I have gone back and forth on “level” and opted in the end for the simplest divisions. I have four main categories: picture (books), elementary, middle and high school (HS). Picture books are the most obvious. Elementary books are intended to be those an elementary student could read on their own. This includes a wide range from easy readers to chapter books to slightly more substantial but still relatively simple works. Middle is almost a catch-all between elementary and high school. Books on the high school category are placed there for various reasons relating to both reading level and content.  I also have middle+ and HS+ for those books which seem at the upper end of their age brackets; again this may be about content and not just reading level.

One last note: don’t be bound too much by levels. If a book is truly living, it will likely be enjoyed by all ages so your middle schooler can still listen to a picture book. And when read aloud, kids can understand and appreciate books well above their level. Some of our favorite read alouds were books that I thought were well above my kids at the time — I’ve read Don Quixote and Robin Hood and Dickens to elementary students to good effect.

I will try to update this list as we find more books we like. There are a few on the list which we haven’t used but which I have heard of so much that I felt they could stay (we never read Pinocchio, for instance).

Here then is the list:

My Big Literature List (opens a google doc)

If you have suggestions or corrections, let me know. It may be there are books I forgot (I think there must be a lot!) or haven’t heard of and we are always looking for new choices.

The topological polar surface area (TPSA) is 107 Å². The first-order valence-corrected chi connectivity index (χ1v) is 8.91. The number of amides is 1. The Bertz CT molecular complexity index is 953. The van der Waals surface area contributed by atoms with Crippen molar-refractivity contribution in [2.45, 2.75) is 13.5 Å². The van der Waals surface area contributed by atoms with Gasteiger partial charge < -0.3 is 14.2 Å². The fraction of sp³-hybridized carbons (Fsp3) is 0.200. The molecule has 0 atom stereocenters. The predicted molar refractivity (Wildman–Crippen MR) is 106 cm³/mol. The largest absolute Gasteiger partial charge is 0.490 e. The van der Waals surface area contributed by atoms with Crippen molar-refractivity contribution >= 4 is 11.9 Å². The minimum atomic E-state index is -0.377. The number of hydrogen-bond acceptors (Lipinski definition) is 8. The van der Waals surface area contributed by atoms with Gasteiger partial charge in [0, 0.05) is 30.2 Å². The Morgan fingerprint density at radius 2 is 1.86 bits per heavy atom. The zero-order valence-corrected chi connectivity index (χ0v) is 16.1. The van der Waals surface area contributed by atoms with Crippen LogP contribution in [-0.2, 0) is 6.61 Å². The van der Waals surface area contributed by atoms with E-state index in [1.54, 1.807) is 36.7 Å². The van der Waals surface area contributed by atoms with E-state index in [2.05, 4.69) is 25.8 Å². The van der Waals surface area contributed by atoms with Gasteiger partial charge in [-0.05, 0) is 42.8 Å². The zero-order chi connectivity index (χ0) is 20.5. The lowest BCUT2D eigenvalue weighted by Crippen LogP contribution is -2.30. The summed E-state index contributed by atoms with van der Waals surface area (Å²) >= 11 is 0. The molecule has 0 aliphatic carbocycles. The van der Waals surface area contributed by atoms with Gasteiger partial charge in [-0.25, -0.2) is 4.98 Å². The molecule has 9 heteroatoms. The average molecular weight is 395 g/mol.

Happy reading!

Nebby

Book Review: A Meaningful World

Dear Reader,

I bought A Meaningful World: How the Arts and Sciences Reveal the Genius of Nature by Benjamin Wiker and Jonathan Witt looking for something for my artsy child to read. My son had read some of Wiker’s books when he studied political philosophy and we had found them very accessible and enjoyable, especially given the complexity of the subject. While Meaningful World is not quite what I was looking for when I purchased it, it still gets a definite “must read” recommendation from me.

This book is an amazing amalgamation of literature, philosophy, science, theology and art. Beginning with Shakespeare and moving through chemistry and biology, touching on astrophysics and subatomic physics, this book shows how materialistic reductionism has invaded scholarship across the board and, more importantly, why it ultimately fails. The book ends with what is essentially a plea for the scholarly community to abandon  this approach which the authors see as a once working theory which, though it has yielded some greater insights, has now been disproven.

What is materialistic reductionism? Simply put, it is the assumption that the material world is all there is. Beginning with this presupposition, the authors show, leads to a reductionism in that everything, from Shakespeare to  the cow, is seen as no more than its most basic elements. As Shakespeare is a combination of words which might equally as well have been typed by monkeys given enough time (the real world rebuttal of this oft-quoted theory alone makes this book worth reading), so the cow is nothing more than its DNA, a random sequence of proteins arising without meaning from a chemical soup.

The counterview which Wiker and Witt espouse is stated simply: “the universe is meaning-full” (p. 15). If it were not, there would be no point to science, and the more one delves into it, the more meaning one finds.

There is a lot here and this is a dense book. I am quite in awe of its authors’ breadth of knowledge. It was not what I was looking for simply because it is too dense and packed with scientific info for my artsy high-schooler. I am, however, going to have her and her more mathematically inclined brother read selections from it. A Meaningful World is an enjoyable and challenging read for advanced high shcoolers and up and I would definitely give a copy to any student heading off to college to study sciences (and possibly also literature and mathematics).

Nebby

 

Book Review: 31 Surprising Reasons to Believe in God

Dear Reader,